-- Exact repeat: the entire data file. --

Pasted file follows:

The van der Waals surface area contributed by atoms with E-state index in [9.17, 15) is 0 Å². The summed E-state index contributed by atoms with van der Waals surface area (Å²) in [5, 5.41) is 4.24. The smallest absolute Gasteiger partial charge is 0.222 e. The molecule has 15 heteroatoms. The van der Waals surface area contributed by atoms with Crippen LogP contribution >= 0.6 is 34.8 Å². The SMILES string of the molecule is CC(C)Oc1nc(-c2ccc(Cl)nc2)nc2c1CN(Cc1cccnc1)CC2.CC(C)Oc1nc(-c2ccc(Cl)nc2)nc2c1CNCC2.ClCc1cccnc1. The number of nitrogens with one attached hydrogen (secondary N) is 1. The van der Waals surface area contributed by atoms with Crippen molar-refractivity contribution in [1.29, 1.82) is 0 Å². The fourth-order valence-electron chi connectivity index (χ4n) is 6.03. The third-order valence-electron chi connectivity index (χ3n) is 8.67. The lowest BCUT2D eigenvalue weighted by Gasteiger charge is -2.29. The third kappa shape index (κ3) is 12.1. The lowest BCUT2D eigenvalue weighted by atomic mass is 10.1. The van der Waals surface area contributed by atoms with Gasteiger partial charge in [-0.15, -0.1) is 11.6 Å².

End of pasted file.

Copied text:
The van der Waals surface area contributed by atoms with E-state index in [9.17, 15) is 0 Å². The summed E-state index contributed by atoms with van der Waals surface area (Å²) in [5, 5.41) is 4.24. The smallest absolute Gasteiger partial charge is 0.222 e. The molecule has 15 heteroatoms. The van der Waals surface area contributed by atoms with Crippen LogP contribution >= 0.6 is 34.8 Å². The SMILES string of the molecule is CC(C)Oc1nc(-c2ccc(Cl)nc2)nc2c1CN(Cc1cccnc1)CC2.CC(C)Oc1nc(-c2ccc(Cl)nc2)nc2c1CNCC2.ClCc1cccnc1. The number of nitrogens with one attached hydrogen (secondary N) is 1. The van der Waals surface area contributed by atoms with Crippen molar-refractivity contribution in [1.29, 1.82) is 0 Å². The fourth-order valence-electron chi connectivity index (χ4n) is 6.03. The third-order valence-electron chi connectivity index (χ3n) is 8.67. The lowest BCUT2D eigenvalue weighted by Gasteiger charge is -2.29. The third kappa shape index (κ3) is 12.1. The lowest BCUT2D eigenvalue weighted by atomic mass is 10.1. The van der Waals surface area contributed by atoms with Gasteiger partial charge in [-0.15, -0.1) is 11.6 Å².